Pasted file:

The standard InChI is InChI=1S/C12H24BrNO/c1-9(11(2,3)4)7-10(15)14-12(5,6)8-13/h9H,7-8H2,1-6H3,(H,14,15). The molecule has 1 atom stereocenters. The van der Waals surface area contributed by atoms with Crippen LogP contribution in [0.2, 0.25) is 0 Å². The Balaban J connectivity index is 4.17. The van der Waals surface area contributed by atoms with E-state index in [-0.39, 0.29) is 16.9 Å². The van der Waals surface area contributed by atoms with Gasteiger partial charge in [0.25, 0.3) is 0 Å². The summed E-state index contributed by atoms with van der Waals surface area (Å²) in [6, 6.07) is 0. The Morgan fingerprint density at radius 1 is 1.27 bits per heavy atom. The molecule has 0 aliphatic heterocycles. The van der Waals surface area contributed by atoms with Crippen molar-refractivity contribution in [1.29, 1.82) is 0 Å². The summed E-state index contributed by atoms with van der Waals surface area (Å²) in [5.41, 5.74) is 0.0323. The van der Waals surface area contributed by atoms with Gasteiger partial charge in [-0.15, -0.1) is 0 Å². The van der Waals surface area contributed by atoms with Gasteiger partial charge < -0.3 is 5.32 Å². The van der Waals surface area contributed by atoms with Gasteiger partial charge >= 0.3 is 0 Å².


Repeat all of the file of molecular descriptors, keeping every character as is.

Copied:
The standard InChI is InChI=1S/C12H24BrNO/c1-9(11(2,3)4)7-10(15)14-12(5,6)8-13/h9H,7-8H2,1-6H3,(H,14,15). The molecule has 1 atom stereocenters. The van der Waals surface area contributed by atoms with Crippen LogP contribution in [0.2, 0.25) is 0 Å². The Balaban J connectivity index is 4.17. The van der Waals surface area contributed by atoms with E-state index in [-0.39, 0.29) is 16.9 Å². The van der Waals surface area contributed by atoms with Gasteiger partial charge in [0.25, 0.3) is 0 Å². The summed E-state index contributed by atoms with van der Waals surface area (Å²) in [6, 6.07) is 0. The Morgan fingerprint density at radius 1 is 1.27 bits per heavy atom. The molecule has 0 aliphatic heterocycles. The van der Waals surface area contributed by atoms with Crippen molar-refractivity contribution in [1.29, 1.82) is 0 Å². The summed E-state index contributed by atoms with van der Waals surface area (Å²) in [5.41, 5.74) is 0.0323. The van der Waals surface area contributed by atoms with Gasteiger partial charge in [-0.15, -0.1) is 0 Å². The van der Waals surface area contributed by atoms with Gasteiger partial charge < -0.3 is 5.32 Å². The van der Waals surface area contributed by atoms with Gasteiger partial charge >= 0.3 is 0 Å².